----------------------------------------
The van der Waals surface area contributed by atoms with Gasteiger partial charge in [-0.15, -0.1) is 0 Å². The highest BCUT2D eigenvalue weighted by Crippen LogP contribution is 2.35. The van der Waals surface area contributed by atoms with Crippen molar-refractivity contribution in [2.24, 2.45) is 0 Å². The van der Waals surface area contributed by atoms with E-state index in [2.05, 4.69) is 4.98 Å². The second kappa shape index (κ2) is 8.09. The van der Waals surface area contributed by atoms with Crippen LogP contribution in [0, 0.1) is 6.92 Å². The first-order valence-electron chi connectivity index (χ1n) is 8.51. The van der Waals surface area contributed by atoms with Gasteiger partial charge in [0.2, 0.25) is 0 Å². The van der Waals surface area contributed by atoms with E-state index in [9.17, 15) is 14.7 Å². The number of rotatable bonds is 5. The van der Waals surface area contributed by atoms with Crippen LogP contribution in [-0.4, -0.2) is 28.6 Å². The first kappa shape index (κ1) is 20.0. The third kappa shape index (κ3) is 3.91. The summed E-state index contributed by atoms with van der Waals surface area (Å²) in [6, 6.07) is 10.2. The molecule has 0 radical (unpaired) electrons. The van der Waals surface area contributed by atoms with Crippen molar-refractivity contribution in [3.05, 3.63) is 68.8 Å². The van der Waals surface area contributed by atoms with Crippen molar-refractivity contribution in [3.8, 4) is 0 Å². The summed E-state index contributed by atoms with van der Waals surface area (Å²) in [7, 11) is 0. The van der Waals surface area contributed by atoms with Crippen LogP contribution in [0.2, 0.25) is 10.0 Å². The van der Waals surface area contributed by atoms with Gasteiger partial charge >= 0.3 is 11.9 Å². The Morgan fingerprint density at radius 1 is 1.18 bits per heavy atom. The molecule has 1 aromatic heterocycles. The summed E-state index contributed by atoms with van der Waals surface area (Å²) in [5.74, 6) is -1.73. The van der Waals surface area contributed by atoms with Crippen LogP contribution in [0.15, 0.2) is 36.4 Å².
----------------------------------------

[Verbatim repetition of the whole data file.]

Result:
The van der Waals surface area contributed by atoms with Gasteiger partial charge in [-0.15, -0.1) is 0 Å². The highest BCUT2D eigenvalue weighted by Crippen LogP contribution is 2.35. The van der Waals surface area contributed by atoms with Crippen molar-refractivity contribution in [2.24, 2.45) is 0 Å². The van der Waals surface area contributed by atoms with E-state index in [2.05, 4.69) is 4.98 Å². The second kappa shape index (κ2) is 8.09. The van der Waals surface area contributed by atoms with Crippen LogP contribution in [0, 0.1) is 6.92 Å². The first-order valence-electron chi connectivity index (χ1n) is 8.51. The van der Waals surface area contributed by atoms with Gasteiger partial charge in [0.2, 0.25) is 0 Å². The van der Waals surface area contributed by atoms with E-state index in [9.17, 15) is 14.7 Å². The number of rotatable bonds is 5. The van der Waals surface area contributed by atoms with Crippen LogP contribution in [-0.4, -0.2) is 28.6 Å². The first kappa shape index (κ1) is 20.0. The third kappa shape index (κ3) is 3.91. The summed E-state index contributed by atoms with van der Waals surface area (Å²) in [6, 6.07) is 10.2. The molecule has 0 radical (unpaired) electrons. The van der Waals surface area contributed by atoms with Crippen molar-refractivity contribution in [3.05, 3.63) is 68.8 Å². The van der Waals surface area contributed by atoms with Crippen molar-refractivity contribution in [3.8, 4) is 0 Å². The summed E-state index contributed by atoms with van der Waals surface area (Å²) in [7, 11) is 0. The van der Waals surface area contributed by atoms with Crippen LogP contribution in [0.2, 0.25) is 10.0 Å². The van der Waals surface area contributed by atoms with Gasteiger partial charge >= 0.3 is 11.9 Å². The Morgan fingerprint density at radius 1 is 1.18 bits per heavy atom. The molecule has 1 aromatic heterocycles. The summed E-state index contributed by atoms with van der Waals surface area (Å²) in [5.74, 6) is -1.73. The van der Waals surface area contributed by atoms with Crippen LogP contribution in [0.15, 0.2) is 36.4 Å².